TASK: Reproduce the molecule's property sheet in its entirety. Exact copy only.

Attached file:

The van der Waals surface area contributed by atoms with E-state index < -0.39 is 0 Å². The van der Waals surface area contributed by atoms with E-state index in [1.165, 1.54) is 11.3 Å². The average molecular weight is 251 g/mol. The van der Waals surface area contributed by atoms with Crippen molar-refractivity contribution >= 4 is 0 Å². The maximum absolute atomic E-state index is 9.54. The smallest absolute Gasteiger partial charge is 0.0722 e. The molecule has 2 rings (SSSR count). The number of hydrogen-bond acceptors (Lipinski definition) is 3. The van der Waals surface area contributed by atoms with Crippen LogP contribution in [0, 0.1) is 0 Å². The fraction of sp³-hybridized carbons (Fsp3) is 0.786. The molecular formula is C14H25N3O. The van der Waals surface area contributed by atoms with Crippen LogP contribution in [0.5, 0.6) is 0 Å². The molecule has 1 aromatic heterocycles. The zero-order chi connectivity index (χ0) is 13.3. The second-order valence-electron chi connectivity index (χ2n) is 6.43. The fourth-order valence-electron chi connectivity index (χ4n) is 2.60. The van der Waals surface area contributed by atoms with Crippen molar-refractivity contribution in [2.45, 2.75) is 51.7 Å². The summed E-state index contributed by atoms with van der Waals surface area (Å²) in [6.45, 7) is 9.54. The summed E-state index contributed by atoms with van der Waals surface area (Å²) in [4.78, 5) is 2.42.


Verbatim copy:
The van der Waals surface area contributed by atoms with E-state index < -0.39 is 0 Å². The van der Waals surface area contributed by atoms with E-state index in [1.165, 1.54) is 11.3 Å². The average molecular weight is 251 g/mol. The van der Waals surface area contributed by atoms with Crippen molar-refractivity contribution >= 4 is 0 Å². The maximum absolute atomic E-state index is 9.54. The smallest absolute Gasteiger partial charge is 0.0722 e. The molecule has 2 rings (SSSR count). The number of hydrogen-bond acceptors (Lipinski definition) is 3. The van der Waals surface area contributed by atoms with Crippen LogP contribution in [0, 0.1) is 0 Å². The fraction of sp³-hybridized carbons (Fsp3) is 0.786. The molecular formula is C14H25N3O. The van der Waals surface area contributed by atoms with Crippen LogP contribution in [0.5, 0.6) is 0 Å². The molecule has 1 aromatic heterocycles. The zero-order chi connectivity index (χ0) is 13.3. The second-order valence-electron chi connectivity index (χ2n) is 6.43. The fourth-order valence-electron chi connectivity index (χ4n) is 2.60. The van der Waals surface area contributed by atoms with Crippen molar-refractivity contribution in [2.45, 2.75) is 51.7 Å². The summed E-state index contributed by atoms with van der Waals surface area (Å²) in [6.45, 7) is 9.54. The summed E-state index contributed by atoms with van der Waals surface area (Å²) in [4.78, 5) is 2.42.